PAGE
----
Looking for Another Cow

new-cow

This is our new Jersey cow, Olivia. We got her from Christine Blake of Windfire Jersey. Olivia really picked us.

A few weeks ago, we got some bad news. After waiting three weeks to get a milk pregnancy test, Patty our Jersey cow isn’t pregnant. (By the way, I will not recommend that company selling the milk pregnancy tests because they first lost my order for ten days, then it took another ten days to get it through the mail!) After the test we got Dr Robert Mulligan, who works with Kamloops Large Animal Veterinary Clinic, to come up and confirm the bad news.

We have a number of choices:
1. We could bring Max the Dexter bull back and have him tear out all our electric fences again. We would also lose all the milk to his nursing. (I know there is a vegan myth out there about humans being the only animal to consume milk in adulthood. I guess vegans don’t spend that much time with real animals. Most adult animals love milk, if they can get it!) This option would give a late summer calving and no milk during the peak grass production. This option is the cheapest in direct costs but we will have to feed the bull for about 60 days to catch two estrous cycles.
2. We can use Artificial Insemination with Patty and accept a late birth, assuming we can tell when she comes into heat. This is a more costly option but we would be able to choose the genetics of the sire. We have got two straws of semen from Westgen from a “calving ease” Jersey bull. Calving ease semen is usually given to heifer cows to ensure a small first calf. Since Patty’s last calf was a stillbirth, calving ease semen seems like a good idea.
3. We could milk Patty through the winter until we can get her pregnant next year. Milking through the winter would be hard on Patty and us for that matter. Here are the reasons why it is better to milk seasonally and freeze milk.
4. We could get another cow that is pregnant and will give birth in March or April 2011.

We really are not set up for winter milking. Patty is a weak cow and milking through the winter would be hard on her. We do not have a proper barn, so milking in winter would be a serious challenge for the milker. The danger would be that she would dry-off too early and we would lose milk production during peak grass production in the spring and summer.

We have decided to use AI with Patty and accept a late calving in August 2011. This will set her up to always be a “late” calving cow. Of course, if we learn to watch her fertility we might be able to slowly bring her back to early calving over a number of years.

This still does not solve the problem of having fresh milk in the spring and summer. Getting another cow solves this problem. It will mean getting more hay to feed the animals over the winter. As I have said before, our pasture is brittle grasslands, so we may have a semi-permanent forage problem unless we can get more land. But with the extra manure from a second cow and extra water on the pasture we just might be able to improve the fertility of the pasture. We have observed that the hay we bring in is excellent mulch for the pasture. Under the hay stems not eaten by the cows grows a lush carpet of mixed grasses and forbs. It is a beautiful sight to see a sage and brittle grassland moving towards a lush pasture of mixed grasses, forbs and herbs.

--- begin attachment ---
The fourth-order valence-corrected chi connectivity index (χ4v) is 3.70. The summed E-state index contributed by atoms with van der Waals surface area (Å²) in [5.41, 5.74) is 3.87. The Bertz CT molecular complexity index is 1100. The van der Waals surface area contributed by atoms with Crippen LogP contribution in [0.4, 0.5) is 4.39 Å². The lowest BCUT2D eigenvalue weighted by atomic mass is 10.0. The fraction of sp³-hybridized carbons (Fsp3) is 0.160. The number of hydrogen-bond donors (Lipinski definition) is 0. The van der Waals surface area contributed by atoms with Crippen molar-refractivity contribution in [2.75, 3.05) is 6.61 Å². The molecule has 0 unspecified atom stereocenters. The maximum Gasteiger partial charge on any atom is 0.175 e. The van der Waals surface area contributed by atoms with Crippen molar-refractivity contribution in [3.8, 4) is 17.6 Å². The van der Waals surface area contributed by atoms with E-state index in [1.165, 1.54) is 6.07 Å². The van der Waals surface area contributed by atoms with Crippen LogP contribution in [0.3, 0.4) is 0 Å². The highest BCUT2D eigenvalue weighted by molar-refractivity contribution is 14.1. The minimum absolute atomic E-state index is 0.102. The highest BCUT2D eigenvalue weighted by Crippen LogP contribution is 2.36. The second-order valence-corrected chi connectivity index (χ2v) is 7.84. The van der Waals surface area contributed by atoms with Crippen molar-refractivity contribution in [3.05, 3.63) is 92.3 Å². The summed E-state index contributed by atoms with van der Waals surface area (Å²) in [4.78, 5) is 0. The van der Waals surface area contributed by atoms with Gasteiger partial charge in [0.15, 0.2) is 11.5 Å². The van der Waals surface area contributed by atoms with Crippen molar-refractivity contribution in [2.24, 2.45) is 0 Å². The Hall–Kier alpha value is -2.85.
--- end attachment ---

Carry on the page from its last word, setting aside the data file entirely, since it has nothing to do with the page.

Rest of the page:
So we are looking for another Jersey cow. We have visited two Jersey dairies in the Spalluncheen area looking for pregnant cows:
Windfire Jersey
Grenville and Christine Blake
1165 Mountain View Rd, Spallumcheen, BC, V0E 1B8
T: 250.546.3523
E: cgblake(a)telus.net
127km
commercial milk dairy, breeders for Jersey cows and Saint Croix sheep
Jake Konrad
4931 Parkinson Rd, ?Spallumcheen, BC V0E 1B4?
T: 250.546.6069
commercial milk dairy, breeder of Jersey cows

During this search we have found out more about our own cow Patty. Originally, I bought Patty from a couple in Abbotsford, BC. This couple got Patty from Hunny-Do Ranch in Prince George, BC. It turns out that Patty’s real name is Georgia and she came from Windfire Jersey. Christine from Windfire Jersey gave me Patty’s(Georgia’s) pedigree.

It looks like Jake Konrad does not have any cows he is willing to sell that are calving at the time I need. Christine Blake has a number of cows which would work well for me. It looks like we will soon have a new addition to the herd.

Updated November 18, 2010: We have found another option. Christine and Grenville Blake at Windfire Jersey board and breed cows to their Jersey bull for $100 per month. Normally, they do the boarding and breeding in the spring but they have agreed to take Patty for two months this winter. Thank you, Christine and Grenville!

Updated November 26, 2010: I just got an email from Christine Blake at Windfire Jersey. She said that Patty is doing very well and has been enjoying the company of their bull. (We’ve been joking around here that Patty has gone to the spa!) We have bought another Jersey cow. Her name is Olivia and here is her pedigree.

3 thoughts on “Looking for Another Cow

  1. I asked Christine if she knows if Patty’s leg problem was a birth defeat or a birthing accident. Christine said: “Patty’s leg problem is a bit of a mystery. I have never had any calves born with any kinds of problems like this. It seems to appear between 10 months to 2 years. I have no idea what causes it. The vet says it could possibly be from some kind of infection, maybe naval, that doesn’t show any signs of the animal being sick, even then he isn’t sure.” If anyone knows about this kind of condition, I would really like to hear from you.

  2. Pingback: Olivia’s New Calf

  3. Pingback: Olivia and Cinnamon

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